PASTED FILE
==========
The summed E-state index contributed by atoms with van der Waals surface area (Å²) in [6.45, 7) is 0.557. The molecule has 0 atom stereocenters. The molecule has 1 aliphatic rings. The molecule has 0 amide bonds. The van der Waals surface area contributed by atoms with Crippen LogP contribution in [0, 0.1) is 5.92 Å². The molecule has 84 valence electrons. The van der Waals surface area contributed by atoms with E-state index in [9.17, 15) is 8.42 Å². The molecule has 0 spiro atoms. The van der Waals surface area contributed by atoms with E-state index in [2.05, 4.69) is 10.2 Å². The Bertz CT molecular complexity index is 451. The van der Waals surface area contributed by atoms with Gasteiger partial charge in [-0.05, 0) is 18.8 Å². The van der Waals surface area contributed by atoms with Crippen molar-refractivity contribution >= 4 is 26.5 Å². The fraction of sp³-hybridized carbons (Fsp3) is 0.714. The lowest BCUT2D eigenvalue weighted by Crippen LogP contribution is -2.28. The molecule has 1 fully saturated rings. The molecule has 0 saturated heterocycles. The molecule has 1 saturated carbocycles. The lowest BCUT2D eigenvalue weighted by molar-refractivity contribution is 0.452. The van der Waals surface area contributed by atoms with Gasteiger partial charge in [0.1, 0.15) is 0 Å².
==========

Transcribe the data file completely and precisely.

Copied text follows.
The summed E-state index contributed by atoms with van der Waals surface area (Å²) in [6.45, 7) is 0.557. The molecule has 0 atom stereocenters. The molecule has 1 aliphatic rings. The molecule has 0 amide bonds. The van der Waals surface area contributed by atoms with Crippen LogP contribution in [0, 0.1) is 5.92 Å². The molecule has 84 valence electrons. The van der Waals surface area contributed by atoms with E-state index in [9.17, 15) is 8.42 Å². The molecule has 0 spiro atoms. The van der Waals surface area contributed by atoms with E-state index in [2.05, 4.69) is 10.2 Å². The Bertz CT molecular complexity index is 451. The van der Waals surface area contributed by atoms with Gasteiger partial charge in [-0.05, 0) is 18.8 Å². The van der Waals surface area contributed by atoms with Crippen molar-refractivity contribution >= 4 is 26.5 Å². The fraction of sp³-hybridized carbons (Fsp3) is 0.714. The lowest BCUT2D eigenvalue weighted by Crippen LogP contribution is -2.28. The molecule has 1 fully saturated rings. The molecule has 0 saturated heterocycles. The molecule has 1 saturated carbocycles. The lowest BCUT2D eigenvalue weighted by molar-refractivity contribution is 0.452. The van der Waals surface area contributed by atoms with Gasteiger partial charge in [0.1, 0.15) is 0 Å².